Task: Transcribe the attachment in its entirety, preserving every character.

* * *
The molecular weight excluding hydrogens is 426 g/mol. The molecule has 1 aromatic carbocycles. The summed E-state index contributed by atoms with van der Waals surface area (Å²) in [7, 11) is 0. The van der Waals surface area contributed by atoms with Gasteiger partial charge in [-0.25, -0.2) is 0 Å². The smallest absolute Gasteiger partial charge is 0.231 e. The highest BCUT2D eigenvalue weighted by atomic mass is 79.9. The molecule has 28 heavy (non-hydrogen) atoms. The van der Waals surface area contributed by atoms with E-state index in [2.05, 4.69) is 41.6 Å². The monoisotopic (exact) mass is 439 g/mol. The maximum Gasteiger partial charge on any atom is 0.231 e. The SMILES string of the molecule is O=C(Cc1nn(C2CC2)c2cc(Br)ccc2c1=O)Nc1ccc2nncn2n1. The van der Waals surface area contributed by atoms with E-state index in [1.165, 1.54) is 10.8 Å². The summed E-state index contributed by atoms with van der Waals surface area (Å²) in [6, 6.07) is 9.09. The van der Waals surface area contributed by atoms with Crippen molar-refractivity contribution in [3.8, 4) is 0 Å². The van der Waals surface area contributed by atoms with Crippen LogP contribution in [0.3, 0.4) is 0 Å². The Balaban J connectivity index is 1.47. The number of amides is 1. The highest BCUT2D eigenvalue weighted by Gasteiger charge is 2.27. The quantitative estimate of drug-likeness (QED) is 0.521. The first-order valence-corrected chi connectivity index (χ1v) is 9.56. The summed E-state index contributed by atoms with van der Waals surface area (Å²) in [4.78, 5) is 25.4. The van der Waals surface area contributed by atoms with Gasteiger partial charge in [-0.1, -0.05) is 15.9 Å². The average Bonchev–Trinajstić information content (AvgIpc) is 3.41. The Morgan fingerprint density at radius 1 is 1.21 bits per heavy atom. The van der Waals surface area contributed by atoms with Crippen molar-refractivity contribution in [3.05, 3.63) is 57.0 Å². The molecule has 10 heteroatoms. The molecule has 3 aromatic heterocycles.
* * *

The molecular weight excluding hydrogens is 426 g/mol. The molecule has 1 aromatic carbocycles. The summed E-state index contributed by atoms with van der Waals surface area (Å²) in [7, 11) is 0. The van der Waals surface area contributed by atoms with Gasteiger partial charge in [-0.25, -0.2) is 0 Å². The smallest absolute Gasteiger partial charge is 0.231 e. The highest BCUT2D eigenvalue weighted by atomic mass is 79.9. The molecule has 28 heavy (non-hydrogen) atoms. The van der Waals surface area contributed by atoms with E-state index in [2.05, 4.69) is 41.6 Å². The monoisotopic (exact) mass is 439 g/mol. The maximum Gasteiger partial charge on any atom is 0.231 e. The SMILES string of the molecule is O=C(Cc1nn(C2CC2)c2cc(Br)ccc2c1=O)Nc1ccc2nncn2n1. The van der Waals surface area contributed by atoms with E-state index in [1.165, 1.54) is 10.8 Å². The summed E-state index contributed by atoms with van der Waals surface area (Å²) in [6, 6.07) is 9.09. The van der Waals surface area contributed by atoms with Crippen molar-refractivity contribution in [3.8, 4) is 0 Å². The van der Waals surface area contributed by atoms with Crippen LogP contribution in [0.3, 0.4) is 0 Å². The Balaban J connectivity index is 1.47. The number of amides is 1. The highest BCUT2D eigenvalue weighted by Gasteiger charge is 2.27. The quantitative estimate of drug-likeness (QED) is 0.521. The first-order valence-corrected chi connectivity index (χ1v) is 9.56. The summed E-state index contributed by atoms with van der Waals surface area (Å²) in [4.78, 5) is 25.4. The van der Waals surface area contributed by atoms with Gasteiger partial charge in [-0.1, -0.05) is 15.9 Å². The average Bonchev–Trinajstić information content (AvgIpc) is 3.41. The Morgan fingerprint density at radius 1 is 1.21 bits per heavy atom. The van der Waals surface area contributed by atoms with Crippen molar-refractivity contribution in [3.05, 3.63) is 57.0 Å². The molecule has 10 heteroatoms. The molecule has 3 aromatic heterocycles.